environmental management

Sargassum removal

Sargassum Removal guidelines

What is it? Pelagic sargassum is a brown alga, or seaweed that floats free in the ocean and never attaches to the ocean floor. These free-floating forms are only found in the Atlantic Ocean. Sargassum provides refuge for migratory species and essential habitat for some 120 species of fish and more than 120 species of invertebrates. It’s an important nursery habitat that provides shelter and food for endangered species such as sea turtles and for commercially important species of fish such as tunas.

Where does it come from? Sargassum travels on ocean currents. Scientists are able to determine where the sargassum comes from by back-tracking from its stranding location using ocean models and data on movements of satellite trackers that are deployed at sea. It is believed that the recent influxes are related to massive sargassum blooms occurring in particular areas of the Atlantic, not directly associated with the Sargasso Sea, where nutrients are available and temperatures are high. The sargassum consolidates into large mats and windrows and is transported by ocean currents towards and throughout the Caribbean.

Sargassum on Seven Mile Beach, 30 Sep 2015

Will the sargassum influx occur every year? We don’t know for sure if it will happen every year, but currently proposed efforts to develop prediction and alert systems would help answer this important question. Signs from the Eastern Caribbean so far this year are that we’ll be seeing sargassum in the region periodically throughout 2015. Some scientists associate the cause of sargassum with higher than normal temperatures and low winds, both of which influence ocean currents, and they draw links to global climate change.

Is it a problem to leave it to rot on the beach? Sargassum occurs naturally on beaches, albeit in smaller quantities. It plays a role in beach nourishment and is an important element of shoreline stability. During decomposition there will inevitably be a smell and insects around. The experience in locations that have left the sargassum on the beach is that it will eventually get washed away or buried in the next storm, with rain easing the smell. Leaving sargassum on the beach has proven to be the simplest and lowest cost approach, also helping to nourish the beach and stabilize the shoreline.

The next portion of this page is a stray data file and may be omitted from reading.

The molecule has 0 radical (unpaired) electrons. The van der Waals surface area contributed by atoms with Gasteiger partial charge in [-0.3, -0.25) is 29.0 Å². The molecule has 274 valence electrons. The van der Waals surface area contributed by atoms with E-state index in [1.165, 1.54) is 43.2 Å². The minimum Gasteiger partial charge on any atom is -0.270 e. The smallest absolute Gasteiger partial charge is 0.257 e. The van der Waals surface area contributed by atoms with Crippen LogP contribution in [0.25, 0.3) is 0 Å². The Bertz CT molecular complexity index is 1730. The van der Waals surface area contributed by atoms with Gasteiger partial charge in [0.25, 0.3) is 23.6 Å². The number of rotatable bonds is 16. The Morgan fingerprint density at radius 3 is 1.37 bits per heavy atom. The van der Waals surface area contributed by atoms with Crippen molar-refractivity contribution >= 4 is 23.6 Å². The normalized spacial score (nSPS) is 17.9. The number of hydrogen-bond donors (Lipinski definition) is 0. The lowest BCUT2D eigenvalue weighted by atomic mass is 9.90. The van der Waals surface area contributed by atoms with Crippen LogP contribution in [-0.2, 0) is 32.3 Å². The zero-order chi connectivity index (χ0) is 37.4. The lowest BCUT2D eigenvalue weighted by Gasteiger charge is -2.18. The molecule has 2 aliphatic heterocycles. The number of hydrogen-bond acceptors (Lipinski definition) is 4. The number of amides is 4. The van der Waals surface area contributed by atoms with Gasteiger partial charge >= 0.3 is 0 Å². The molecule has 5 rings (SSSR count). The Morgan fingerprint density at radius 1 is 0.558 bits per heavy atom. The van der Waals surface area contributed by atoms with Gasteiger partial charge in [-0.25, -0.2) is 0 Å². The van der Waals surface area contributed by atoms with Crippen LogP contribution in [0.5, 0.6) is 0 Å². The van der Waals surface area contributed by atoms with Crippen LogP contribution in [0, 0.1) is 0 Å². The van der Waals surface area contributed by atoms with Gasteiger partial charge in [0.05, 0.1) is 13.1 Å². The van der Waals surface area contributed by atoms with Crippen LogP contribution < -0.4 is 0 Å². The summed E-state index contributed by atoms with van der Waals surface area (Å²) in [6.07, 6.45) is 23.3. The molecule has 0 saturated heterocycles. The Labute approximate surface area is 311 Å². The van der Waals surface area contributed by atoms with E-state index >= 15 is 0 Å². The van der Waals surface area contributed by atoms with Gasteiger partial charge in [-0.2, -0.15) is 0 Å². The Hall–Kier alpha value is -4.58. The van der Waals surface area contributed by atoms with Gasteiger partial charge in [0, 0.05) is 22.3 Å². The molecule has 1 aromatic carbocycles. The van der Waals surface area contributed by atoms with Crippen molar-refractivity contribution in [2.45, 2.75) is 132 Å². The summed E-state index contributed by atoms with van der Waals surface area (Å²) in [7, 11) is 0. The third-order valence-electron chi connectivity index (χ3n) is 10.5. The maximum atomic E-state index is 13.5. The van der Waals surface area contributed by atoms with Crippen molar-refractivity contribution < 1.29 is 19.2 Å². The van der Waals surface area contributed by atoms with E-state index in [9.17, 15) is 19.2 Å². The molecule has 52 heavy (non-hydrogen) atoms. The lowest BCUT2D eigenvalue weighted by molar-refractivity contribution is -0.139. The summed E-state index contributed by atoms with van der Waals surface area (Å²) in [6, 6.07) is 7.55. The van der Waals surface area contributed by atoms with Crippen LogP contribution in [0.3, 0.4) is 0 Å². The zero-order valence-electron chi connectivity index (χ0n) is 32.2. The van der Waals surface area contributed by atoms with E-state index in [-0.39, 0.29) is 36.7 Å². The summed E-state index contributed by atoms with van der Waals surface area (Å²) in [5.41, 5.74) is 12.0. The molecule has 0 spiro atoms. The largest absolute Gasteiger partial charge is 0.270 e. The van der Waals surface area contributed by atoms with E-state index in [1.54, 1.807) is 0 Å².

Are there any uses for sargassum? Sargassum can be used as mulch or compost – allow salt to wash out in the rain and mix with manure and soil. Collected sargassum can also be usefully redistributed in areas affected by beach erosion. But care is needed in how this is done to avoid impacting sea turtle nesting and bird nesting habitat.

Good practices to apply if removing sargassum from beaches:

It is always preferable to leave sargassum where it is, if possible. Where this is not possible or feasible, the

Guidelines below should be followed.

  • Removal of sargassum by mechanical means cannot be undertaken without consultation with the DoE and issuance of a letter of approval, which will outline any conditions to be followed. In some instances it may be necessary for a member of DoE staff to be present to check for wildlife e.g. turtle nests, prior to any clearing;
  • Least intrusive practices are preferred – hand raking is preferable to machinery. Permission is not required from DoE for raking but permission is required for clearing by mechanical means;

Rake removal of sargassum on Seven Mile Beach, 1 Oct 2015

  • Extreme care should be taken during turtle nesting and hatching season, with peak activity spanning from May to November.
  • Removal of sargassum should be from and to agreed areas only, and equipment should use the same route on to and off the beach to prevent destroying beach vegetation or turtle nests;
  • There is a difference between achieving a naturally clean beach and an over-sanitized beach – constant grooming of the beach for regular maintenance or for aesthetic purposes is discouraged due to very real risks of worsened beach erosion from physical damage of machinery and unintended removal of sand;
  • Patience is required. It is not necessarily desirable to clean beaches that are already facing a precarious erosion situation, that are essential habitat for sea turtle nesting or where grooming will increase windblown sand and worsen erosion. Sargassum is highly mobile, moving with the wind and ocean currents.

In some instances it will get blown offshore without the need for intervention;

  • Cleaning should always occur at low tide. Cleaning schedules should take into account wind direction and should be undertaken when wind and storms are less likely to immediately bring new influxes;
  • Applying any chemicals to sargassum makes things worse, is hugely damaging to reefs and fish and is illegal;
  • As sargassum is naturally occurring, it is not the responsibility of Government agencies or departments to remove it.

Include:

  • Seaweed Beach Removal Enquiry Checklist
  • Clearing Sargassum Flow Chart
  • Sargassum Factsheet Poster
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